5 Most Endangered Species in Africa That Need International Intervention

One of the most important global wildlife conservation treaties, the Convention on International Trade in Endangered Species (CITES) is meeting to discuss the fate of world’s endangered animal and conservation efforts.

CITES an organ that consists of 180 governments, intergovernmental organizations, indigenous peoples, non-governmental organizations, philanthropists and businesses regulates and monitors the international trade of wildlife and plant species.

Some of the African endangered flora and fauna that will be discussed in the conference includes elephants, Rhinos, Pangolins, sharks and rays, rosewood, African lions, and African grey parrots.

Sharks and Rays

Globally, sharks continue to be viewed by some as feared predators, yet the survival of many species of sharks is threatened by human activity including from overfishing, over-consumption of their meat, fins and cartilage and the destruction of their habitats. Sharks play a critical role in maintaining the health and diversity of wider aquatic ecosystems and are particularly vulnerable to overexploitation owing to their late maturity, longevity and low rates of productivity.


African Lions

African lion populations have experienced an overall decline of 43 per cent between 1993 and 2014. While populations increased in Botswana, Namibia, South Africa and Zimbabwe by 12 per cent over the same period thanks to good wildlife management, other sub-populations in the rest of Africa have plummeted by 60 per cent.

The sharp declines in lion populations over the last decade mean there is clearly an urgent need to address the pressures affecting this majestic species. Strengthening the coordination and collaboration amongst the lion countries in Africa through workshops such as the one convened by CMS and CITES in Entebbe is key to reaching this goal,” said Bradnee Chambers, Executive Secretary of Convention on the Conservation of Migratory Species of Wild Animals.



There are four species of Pangolin living in Africa, they include Black-bellied pangolin, White-bellied pangolin, Giant Ground pangolin and Temminck’s Ground pangolin, all species are listed as endangered.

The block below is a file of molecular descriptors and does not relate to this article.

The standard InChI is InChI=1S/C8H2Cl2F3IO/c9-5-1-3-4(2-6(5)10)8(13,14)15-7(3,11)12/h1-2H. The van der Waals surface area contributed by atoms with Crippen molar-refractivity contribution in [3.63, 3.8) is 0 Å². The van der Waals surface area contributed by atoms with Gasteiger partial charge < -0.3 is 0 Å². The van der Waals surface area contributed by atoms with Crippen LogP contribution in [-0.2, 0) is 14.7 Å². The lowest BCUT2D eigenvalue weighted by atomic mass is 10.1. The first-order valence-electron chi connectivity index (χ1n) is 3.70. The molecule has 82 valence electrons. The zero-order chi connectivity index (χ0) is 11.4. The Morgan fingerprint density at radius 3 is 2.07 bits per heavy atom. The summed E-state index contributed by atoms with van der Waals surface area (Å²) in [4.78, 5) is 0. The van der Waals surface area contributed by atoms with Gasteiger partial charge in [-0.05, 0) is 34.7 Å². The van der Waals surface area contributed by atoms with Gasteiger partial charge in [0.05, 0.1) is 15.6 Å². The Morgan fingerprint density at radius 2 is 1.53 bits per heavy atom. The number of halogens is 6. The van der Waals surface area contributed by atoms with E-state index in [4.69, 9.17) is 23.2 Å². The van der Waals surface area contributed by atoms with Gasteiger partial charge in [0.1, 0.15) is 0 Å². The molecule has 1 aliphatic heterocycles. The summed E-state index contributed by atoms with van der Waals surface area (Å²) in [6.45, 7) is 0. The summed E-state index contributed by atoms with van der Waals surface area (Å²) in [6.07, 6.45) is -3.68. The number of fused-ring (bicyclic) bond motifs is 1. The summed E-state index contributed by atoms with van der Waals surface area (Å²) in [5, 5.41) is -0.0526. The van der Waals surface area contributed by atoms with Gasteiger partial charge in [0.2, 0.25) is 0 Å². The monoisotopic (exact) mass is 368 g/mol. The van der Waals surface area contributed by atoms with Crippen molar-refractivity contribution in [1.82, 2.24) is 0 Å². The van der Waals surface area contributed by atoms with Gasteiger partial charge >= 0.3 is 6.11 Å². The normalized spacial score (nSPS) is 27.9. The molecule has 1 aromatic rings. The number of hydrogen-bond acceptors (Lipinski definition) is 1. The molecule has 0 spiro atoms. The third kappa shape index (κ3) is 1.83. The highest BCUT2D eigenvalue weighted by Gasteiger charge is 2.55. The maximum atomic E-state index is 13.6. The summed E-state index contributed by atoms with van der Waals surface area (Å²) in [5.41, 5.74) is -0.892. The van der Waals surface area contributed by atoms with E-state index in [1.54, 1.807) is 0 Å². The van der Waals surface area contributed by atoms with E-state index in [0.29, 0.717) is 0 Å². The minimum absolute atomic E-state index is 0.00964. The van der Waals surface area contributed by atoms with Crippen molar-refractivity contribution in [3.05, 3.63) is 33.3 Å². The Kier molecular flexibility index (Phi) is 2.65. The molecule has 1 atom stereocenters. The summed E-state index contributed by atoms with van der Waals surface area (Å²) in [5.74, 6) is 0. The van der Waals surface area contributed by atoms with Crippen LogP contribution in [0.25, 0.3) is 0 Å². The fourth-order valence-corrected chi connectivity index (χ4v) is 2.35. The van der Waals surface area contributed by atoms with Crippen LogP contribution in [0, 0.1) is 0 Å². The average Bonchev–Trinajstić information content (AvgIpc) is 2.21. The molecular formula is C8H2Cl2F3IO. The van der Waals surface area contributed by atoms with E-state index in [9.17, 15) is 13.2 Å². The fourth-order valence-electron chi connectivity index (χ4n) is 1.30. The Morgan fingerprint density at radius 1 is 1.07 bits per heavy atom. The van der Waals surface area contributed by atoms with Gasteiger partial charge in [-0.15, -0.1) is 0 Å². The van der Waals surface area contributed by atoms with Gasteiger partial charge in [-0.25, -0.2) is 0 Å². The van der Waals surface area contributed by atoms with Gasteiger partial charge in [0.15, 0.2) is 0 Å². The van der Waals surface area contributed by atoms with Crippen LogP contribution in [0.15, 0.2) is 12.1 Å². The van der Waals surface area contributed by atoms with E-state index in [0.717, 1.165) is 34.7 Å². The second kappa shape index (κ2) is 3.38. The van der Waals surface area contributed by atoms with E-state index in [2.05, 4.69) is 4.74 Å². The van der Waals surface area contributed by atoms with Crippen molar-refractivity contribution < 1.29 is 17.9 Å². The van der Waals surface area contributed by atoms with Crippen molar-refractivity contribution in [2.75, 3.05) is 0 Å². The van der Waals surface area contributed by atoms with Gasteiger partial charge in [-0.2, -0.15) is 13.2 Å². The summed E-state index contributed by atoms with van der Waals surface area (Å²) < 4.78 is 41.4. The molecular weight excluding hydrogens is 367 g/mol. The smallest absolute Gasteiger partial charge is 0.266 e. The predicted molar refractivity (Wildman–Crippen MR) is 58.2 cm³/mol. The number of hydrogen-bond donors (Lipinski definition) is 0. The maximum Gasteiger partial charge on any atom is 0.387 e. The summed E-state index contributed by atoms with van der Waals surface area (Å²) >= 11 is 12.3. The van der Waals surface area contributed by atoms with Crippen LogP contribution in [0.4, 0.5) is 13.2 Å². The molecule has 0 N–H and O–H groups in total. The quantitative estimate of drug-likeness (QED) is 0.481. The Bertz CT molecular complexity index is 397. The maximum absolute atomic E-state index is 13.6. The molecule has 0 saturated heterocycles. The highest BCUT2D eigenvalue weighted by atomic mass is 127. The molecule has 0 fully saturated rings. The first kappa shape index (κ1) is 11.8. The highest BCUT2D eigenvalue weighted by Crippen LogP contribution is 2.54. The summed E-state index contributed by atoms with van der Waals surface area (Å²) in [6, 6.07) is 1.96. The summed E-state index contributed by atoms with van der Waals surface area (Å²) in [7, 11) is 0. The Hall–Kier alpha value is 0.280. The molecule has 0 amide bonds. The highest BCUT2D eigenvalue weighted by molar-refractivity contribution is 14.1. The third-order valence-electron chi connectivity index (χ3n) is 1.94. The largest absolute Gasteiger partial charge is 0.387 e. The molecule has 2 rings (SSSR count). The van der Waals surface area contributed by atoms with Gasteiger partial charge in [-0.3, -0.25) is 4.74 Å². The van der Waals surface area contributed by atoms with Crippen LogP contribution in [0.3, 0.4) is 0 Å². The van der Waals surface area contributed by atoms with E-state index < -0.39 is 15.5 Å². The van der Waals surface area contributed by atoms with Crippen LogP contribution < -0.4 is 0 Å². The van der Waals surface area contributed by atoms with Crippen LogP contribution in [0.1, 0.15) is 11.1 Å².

Pangolins are among the most trafficked animals in the world, since their meat is considered a delicacy and pangolin scales are used in traditional medicine and folk remedies to treat a range of ailments from asthma to rheumatism and arthritis.


African Elephants

Elephant ivory is so valuable to some humans leading to many elephants being killed for their tusks. This trade is illegal today, but it has not been completely eliminated, and some African elephant populations remain endangered.

Elephants are in over 37 countries in Africa. Elephants are in sharp decline due to poaching for the international ivory trade



Rhinos remain Critically Endangered because of rising demand for rhino horn, which has driven poaching to record levels.

According to World Wildlife in Africa, Southern white rhinos thrive in protected sanctuaries and are classified as Near Threatened. But the Northern white rhino subspecies is believed to be extinct in the wild and only a few captive individuals remain in a sanctuary in Kenya. Black rhinos have doubled in number over the past two decades from their low point of 2,480 individuals, but total numbers are still a fraction of the estimated 100,000 that existed in the early part of the 20th century.


CITES classifies species in three appendices: Appendix 1 includes those regarded as highly endangered or threatened with extinction. It prohibits global trade in such species or their byproducts for commercial purposes. Exceptions for cross-border movement are made if the intention is not commercial sale. Examples would include rhino horn or ivory elephant tusks taken as trophies by sports hunters who took part in legal hunts.

Species listed in Appendix II are not threatened with extinction but controls are imposed on trade to ensure overexploitation does not take place and that wild populations remain viable.

Appendix III contains species that are protected in at least one CITES member state which has asked the Convention for help in controlling trade.



Written by PH

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